Neuroscientists found that when they dumbed down the analytical side of the left-brain hemisphere – the right brain, which provides us with insight or intuitive responses, was clearer sharper and demonstrated enhanced creativity and innovation.
It seems that simple steps like brushing your teeth with your weak hand, travelling a new and different route home or eating foods that you have never tried before will stimulate and improve our overall brain development.
But can we improve our insightful thinking (what I would call creative intuition) without an attendant neuroscientist zapping half of our brain with electrical impulses to temporarily still our left-brain’s predictive course of thinking?
Can we grow our well-spring of creativity?
When I write, I’m single-minded, totally focused, in the zone. If I was in an MRI scanner I’m sure it could be seen that both sides of my brain would be contributing.
But the most valuable moments of creativity for me frequently occur after I have had time out. After I meditate, take a walk along the beach focusing on the ocean, reflect on a good movie, or take an adventure break by going somewhere new. Seeing things as though I was seeing them for the first time. The light bulb moments come when my brain is not busy with the grey chatter of the day or my treadmill thinking. They come when my neurons are having a break from firing along their well trod pathways.
For a few years now I have deliberately practiced developing my intuitive ability. At first I found it hard not to indulge the analytical side as it could and still can be extremely persuasive in the case it presents. But over time and many personal development courses I have found ways to disengage the finger wagging left brain and increase the ‘yeh baby’ creative moments.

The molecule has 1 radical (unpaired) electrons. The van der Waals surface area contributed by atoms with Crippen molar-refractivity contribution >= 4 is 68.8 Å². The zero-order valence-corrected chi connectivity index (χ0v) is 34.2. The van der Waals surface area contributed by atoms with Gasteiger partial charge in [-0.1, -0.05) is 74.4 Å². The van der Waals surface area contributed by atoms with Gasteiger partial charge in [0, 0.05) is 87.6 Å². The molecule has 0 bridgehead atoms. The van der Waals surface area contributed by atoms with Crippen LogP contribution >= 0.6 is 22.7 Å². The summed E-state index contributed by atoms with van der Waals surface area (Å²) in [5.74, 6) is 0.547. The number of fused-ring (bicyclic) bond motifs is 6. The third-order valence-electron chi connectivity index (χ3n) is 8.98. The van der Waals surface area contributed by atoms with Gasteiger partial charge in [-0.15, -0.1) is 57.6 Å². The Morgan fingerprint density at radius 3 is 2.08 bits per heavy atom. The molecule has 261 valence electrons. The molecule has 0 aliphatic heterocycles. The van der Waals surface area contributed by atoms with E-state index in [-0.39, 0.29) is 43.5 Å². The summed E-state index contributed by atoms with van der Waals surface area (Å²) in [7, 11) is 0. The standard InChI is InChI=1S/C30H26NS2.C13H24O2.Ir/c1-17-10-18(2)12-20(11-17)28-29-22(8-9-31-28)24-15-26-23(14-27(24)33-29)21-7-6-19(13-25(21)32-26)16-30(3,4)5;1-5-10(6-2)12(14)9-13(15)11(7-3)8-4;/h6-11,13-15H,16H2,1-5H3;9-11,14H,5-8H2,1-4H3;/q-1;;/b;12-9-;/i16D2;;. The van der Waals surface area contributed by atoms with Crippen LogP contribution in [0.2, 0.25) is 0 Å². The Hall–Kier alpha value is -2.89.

This is where this picture on the left plays its part. Meet little Me, aged four’ish. My inner child. I see her shy but triumphant smile as she tries to ride her older sister’s bike. I identify with her trusting quality of innocence; she simply does not recognise that she is not big enough to fully reach the peddles to make the wheels turn. She is in the moment of loving being able to ride the bike unconcerned that the bike will remain stationary.
My inner child image is my express route to my intuition. I visualise her proudly sitting on her two sizes too large tricycle and this curbs my busy left-brain. In this quiet well of connection I set my intention to receive whatever guidance I need, may be its a plot snag or a character’s flaws. As I continue to focus on this specific image of my inner child I find I experience once again her moment of elation and feel her joyful innocence. It creates the same mind flora as the aftermath of time out but with more purpose. I find my intuition gives up guidance and answers like slices of golden toast in a pop-up toaster.
A mental image does not have to be a picture of you as a young child that is just my way of leaving the wallpaper behind and soaring to different places. For you it could be something from nature, a loved pet or any image that allows you to identify with a joyful experience and importantly captures that feeling of innocence – seeing things as though you are seeing them for the first time.
It is a simple technique but so effective. Similar to developing any part of our muscular system it requires regular practice to access it at will and determination to trust what you receive.
Try it I think you will be amazed.